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affection1

[uh-fek-shuh n] /əˈfɛk ʃən/
noun
1.
fond attachment, devotion, or love:
the affection of a parent for an only child.
2.
Often, affections.
  1. emotion; feeling; sentiment:
    over and above our reason and affections.
  2. the emotional realm of love:
    a place in his affections.
3.
Pathology. a disease, or the condition of being diseased; abnormal state of body or mind:
a gouty affection.
4.
the act of affecting; act of influencing or acting upon.
5.
the state of being affected.
6.
Philosophy. a contingent, alterable, and accidental state or quality of being.
7.
the affective aspect of a mental process.
8.
bent or disposition of mind.
9.
Obsolete. bias; prejudice.
Origin
1200-1250
1200-50; Middle English < Old French < Latin affectiōn- (stem of affectiō) disposition or state of mind or body; see affect1, -ion
Related forms
affectionless, adjective
Synonyms
1. liking, friendliness, amity, fondness, friendship. See love.
Antonyms
1. dislike.

affection2

[uh-fek-shuh n] /əˈfɛk ʃən/
noun, Obsolete
1.
affectation (defs 1–3).
Origin
1525-35; affect2 + -ion
Dictionary.com Unabridged
Based on the Random House Dictionary, © Random House, Inc. 2014.
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Examples from the web for affection
  • It did encourage kindness and affection, but it simultaneously encouraged cruelty and hatred.
  • Love is not a science, it is a feeling of affection.
  • Cats yawn to show affection.
  • He remained the object of Elizabeth's affection all the same.
  • Music does a pretty good job of expressing affection, amorous intention, and other feelings that can be screwed up by mere words.
  • Wells patted his heart, a traditional sign of affection.
  • Despite his faults, you see, I retain a sort of exasperated affection for the fellow.
  • The affection seems to be mutual.
  • Our affection grows as an object looks more human.
  • This kind of behavior is often not at all about affection.
British Dictionary definitions for affection

affection

/əˈfɛkʃən/
noun
1.
a feeling of fondness or tenderness for a person or thing; attachment
2.
(often pl) emotion, feeling, or sentiment: to play on a person's affections
3.
(pathol) any disease or pathological condition
4.
(psychol) any form of mental functioning that involves emotion See also affect1 (sense 2)
5.
the act of affecting or the state of being affected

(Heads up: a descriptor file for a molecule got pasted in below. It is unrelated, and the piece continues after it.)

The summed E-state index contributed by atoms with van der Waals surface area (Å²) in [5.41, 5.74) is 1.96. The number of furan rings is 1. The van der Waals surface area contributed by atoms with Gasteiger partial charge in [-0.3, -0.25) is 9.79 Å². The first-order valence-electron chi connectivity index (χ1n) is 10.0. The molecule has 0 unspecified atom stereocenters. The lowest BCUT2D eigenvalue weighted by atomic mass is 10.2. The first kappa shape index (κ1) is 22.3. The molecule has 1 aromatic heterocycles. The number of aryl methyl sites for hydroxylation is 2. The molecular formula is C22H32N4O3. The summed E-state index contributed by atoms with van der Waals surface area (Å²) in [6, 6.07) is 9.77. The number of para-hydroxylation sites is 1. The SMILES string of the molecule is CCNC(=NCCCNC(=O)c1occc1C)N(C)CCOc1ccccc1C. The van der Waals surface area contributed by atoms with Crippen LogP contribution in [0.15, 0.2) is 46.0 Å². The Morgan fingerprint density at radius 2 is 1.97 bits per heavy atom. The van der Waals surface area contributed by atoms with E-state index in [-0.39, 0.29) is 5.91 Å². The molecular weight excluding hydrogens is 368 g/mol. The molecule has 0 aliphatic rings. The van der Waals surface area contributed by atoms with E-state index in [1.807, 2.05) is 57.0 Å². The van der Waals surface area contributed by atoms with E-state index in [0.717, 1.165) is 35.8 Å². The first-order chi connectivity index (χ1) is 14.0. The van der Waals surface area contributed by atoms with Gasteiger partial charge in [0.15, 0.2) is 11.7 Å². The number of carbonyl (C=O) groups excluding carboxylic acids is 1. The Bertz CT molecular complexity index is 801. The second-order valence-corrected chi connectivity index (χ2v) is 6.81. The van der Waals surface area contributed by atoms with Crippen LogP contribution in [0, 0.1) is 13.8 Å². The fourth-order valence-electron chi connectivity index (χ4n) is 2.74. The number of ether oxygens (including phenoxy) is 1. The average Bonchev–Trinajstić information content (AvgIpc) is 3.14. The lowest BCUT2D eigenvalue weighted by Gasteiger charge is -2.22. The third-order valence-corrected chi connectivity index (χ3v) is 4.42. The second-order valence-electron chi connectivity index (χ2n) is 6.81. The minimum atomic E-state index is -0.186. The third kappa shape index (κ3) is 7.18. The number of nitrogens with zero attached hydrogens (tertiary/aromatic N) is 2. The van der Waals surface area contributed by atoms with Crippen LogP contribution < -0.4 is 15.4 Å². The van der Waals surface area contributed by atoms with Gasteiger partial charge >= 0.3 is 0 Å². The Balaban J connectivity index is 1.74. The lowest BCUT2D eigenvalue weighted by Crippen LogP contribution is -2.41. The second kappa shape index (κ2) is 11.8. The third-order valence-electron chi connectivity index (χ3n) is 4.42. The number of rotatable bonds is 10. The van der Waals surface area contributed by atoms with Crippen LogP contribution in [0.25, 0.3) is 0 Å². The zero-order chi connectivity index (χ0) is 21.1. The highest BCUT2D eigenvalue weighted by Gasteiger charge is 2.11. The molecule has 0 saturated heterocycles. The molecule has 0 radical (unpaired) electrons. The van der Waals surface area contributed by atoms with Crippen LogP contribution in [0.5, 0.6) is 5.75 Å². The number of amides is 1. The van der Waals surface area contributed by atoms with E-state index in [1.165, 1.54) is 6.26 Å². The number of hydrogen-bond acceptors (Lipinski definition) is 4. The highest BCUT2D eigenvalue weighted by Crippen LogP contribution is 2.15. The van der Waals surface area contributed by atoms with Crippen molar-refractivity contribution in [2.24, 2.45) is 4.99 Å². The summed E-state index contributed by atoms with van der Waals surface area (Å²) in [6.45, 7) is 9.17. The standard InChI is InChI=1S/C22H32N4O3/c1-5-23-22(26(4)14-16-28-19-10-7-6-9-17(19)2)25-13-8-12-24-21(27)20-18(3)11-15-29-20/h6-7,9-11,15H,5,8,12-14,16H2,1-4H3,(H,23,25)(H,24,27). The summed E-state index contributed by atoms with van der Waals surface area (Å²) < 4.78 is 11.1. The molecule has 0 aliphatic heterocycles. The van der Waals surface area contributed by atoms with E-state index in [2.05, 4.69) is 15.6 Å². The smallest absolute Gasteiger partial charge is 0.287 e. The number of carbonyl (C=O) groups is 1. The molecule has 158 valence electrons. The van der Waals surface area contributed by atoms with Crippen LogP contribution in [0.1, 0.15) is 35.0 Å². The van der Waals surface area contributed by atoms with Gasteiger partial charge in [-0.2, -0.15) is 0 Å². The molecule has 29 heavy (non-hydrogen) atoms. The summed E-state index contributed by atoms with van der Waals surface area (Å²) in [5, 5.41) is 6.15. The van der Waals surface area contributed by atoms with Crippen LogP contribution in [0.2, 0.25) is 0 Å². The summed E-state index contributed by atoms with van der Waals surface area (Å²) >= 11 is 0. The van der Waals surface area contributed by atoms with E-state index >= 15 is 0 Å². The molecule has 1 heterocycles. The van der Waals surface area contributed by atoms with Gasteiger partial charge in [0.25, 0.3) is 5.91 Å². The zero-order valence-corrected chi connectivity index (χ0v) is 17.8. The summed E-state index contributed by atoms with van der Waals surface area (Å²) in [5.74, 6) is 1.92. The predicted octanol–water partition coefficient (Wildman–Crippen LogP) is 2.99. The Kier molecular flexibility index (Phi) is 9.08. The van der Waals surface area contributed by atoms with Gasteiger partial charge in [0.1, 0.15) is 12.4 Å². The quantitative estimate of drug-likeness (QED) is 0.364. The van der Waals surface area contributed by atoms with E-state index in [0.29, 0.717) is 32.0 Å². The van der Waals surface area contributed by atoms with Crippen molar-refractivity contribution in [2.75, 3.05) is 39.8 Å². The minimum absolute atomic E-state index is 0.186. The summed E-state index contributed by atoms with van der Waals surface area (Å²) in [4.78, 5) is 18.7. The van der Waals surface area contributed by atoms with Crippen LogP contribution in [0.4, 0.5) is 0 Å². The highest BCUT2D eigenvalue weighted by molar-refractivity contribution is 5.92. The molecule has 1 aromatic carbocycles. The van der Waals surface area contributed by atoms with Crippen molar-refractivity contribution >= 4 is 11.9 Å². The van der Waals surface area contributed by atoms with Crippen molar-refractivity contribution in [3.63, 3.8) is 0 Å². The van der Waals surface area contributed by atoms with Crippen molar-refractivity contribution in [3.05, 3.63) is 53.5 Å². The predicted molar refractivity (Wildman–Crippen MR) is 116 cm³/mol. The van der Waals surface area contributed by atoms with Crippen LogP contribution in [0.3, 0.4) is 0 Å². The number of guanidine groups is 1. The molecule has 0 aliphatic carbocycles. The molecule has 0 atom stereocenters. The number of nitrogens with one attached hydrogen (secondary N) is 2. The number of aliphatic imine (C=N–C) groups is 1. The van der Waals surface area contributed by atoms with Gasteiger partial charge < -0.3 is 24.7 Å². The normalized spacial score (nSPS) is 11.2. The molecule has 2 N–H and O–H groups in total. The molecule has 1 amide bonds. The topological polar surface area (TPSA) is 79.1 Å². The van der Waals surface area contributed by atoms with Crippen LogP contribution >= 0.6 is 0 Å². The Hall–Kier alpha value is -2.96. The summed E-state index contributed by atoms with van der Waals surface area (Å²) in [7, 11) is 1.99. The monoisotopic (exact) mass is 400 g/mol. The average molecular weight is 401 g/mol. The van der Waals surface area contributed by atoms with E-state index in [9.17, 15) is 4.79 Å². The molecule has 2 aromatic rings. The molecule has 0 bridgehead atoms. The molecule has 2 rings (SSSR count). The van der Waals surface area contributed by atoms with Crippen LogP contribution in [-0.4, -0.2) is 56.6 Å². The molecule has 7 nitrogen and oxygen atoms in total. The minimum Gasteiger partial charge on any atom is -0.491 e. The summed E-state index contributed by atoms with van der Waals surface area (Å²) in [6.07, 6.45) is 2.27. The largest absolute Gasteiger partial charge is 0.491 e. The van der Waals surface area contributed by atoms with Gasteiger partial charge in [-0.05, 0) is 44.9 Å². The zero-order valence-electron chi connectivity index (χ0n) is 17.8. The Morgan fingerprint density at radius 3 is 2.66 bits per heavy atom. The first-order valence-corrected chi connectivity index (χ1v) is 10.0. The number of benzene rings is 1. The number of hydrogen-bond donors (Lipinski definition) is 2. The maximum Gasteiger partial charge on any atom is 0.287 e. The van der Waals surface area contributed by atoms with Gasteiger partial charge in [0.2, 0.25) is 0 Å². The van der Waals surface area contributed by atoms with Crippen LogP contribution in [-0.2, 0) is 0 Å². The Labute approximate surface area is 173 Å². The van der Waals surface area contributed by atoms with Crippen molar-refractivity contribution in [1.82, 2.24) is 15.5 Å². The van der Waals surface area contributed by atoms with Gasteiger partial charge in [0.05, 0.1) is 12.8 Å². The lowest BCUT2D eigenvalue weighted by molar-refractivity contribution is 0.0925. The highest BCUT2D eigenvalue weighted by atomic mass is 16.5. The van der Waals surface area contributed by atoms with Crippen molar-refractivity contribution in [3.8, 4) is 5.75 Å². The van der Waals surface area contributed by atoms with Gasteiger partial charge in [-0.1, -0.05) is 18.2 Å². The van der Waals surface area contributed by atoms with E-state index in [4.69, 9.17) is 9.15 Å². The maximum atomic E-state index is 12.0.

6.
(archaic) inclination or disposition
Derived Forms
affectional, adjective
Word Origin
C13: from Latin affectiōn- disposition, from afficere to affect1
Collins English Dictionary - Complete & Unabridged 2012 Digital Edition
© William Collins Sons & Co. Ltd. 1979, 1986 © HarperCollins
Publishers 1998, 2000, 2003, 2005, 2006, 2007, 2009, 2012
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Word Origin and History for affection
n.

early 13c., "an emotion of the mind, passion, lust as opposed to reason," from Old French afection (12c.) "emotion, inclination, disposition; love, attraction, enthusiasm," from Latin affectionem (nominative affectio) "a relation, disposition; a temporary state; a frame, constitution," noun of state from past participle stem of afficere "to do something to, act on" (see affect (n.)). Sense developed from "disposition" to "good disposition toward" (late 14c.). Related: Affections.

Online Etymology Dictionary, © 2010 Douglas Harper
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affection in Medicine

affection af·fec·tion (ə-fěk'shən)
n.

  1. A tender feeling toward another; fondness.

  2. A bodily condition; disease.

The American Heritage® Stedman's Medical Dictionary
Copyright © 2002, 2001, 1995 by Houghton Mifflin Company. Published by Houghton Mifflin Company.
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affection in the Bible

feeling or emotion. Mention is made of "vile affections" (Rom. 1:26) and "inordinate affection" (Col. 3:5). Christians are exhorted to set their affections on things above (Col. 3:2). There is a distinction between natural and spiritual or gracious affections (Ezek. 33:32).

Easton's 1897 Bible Dictionary
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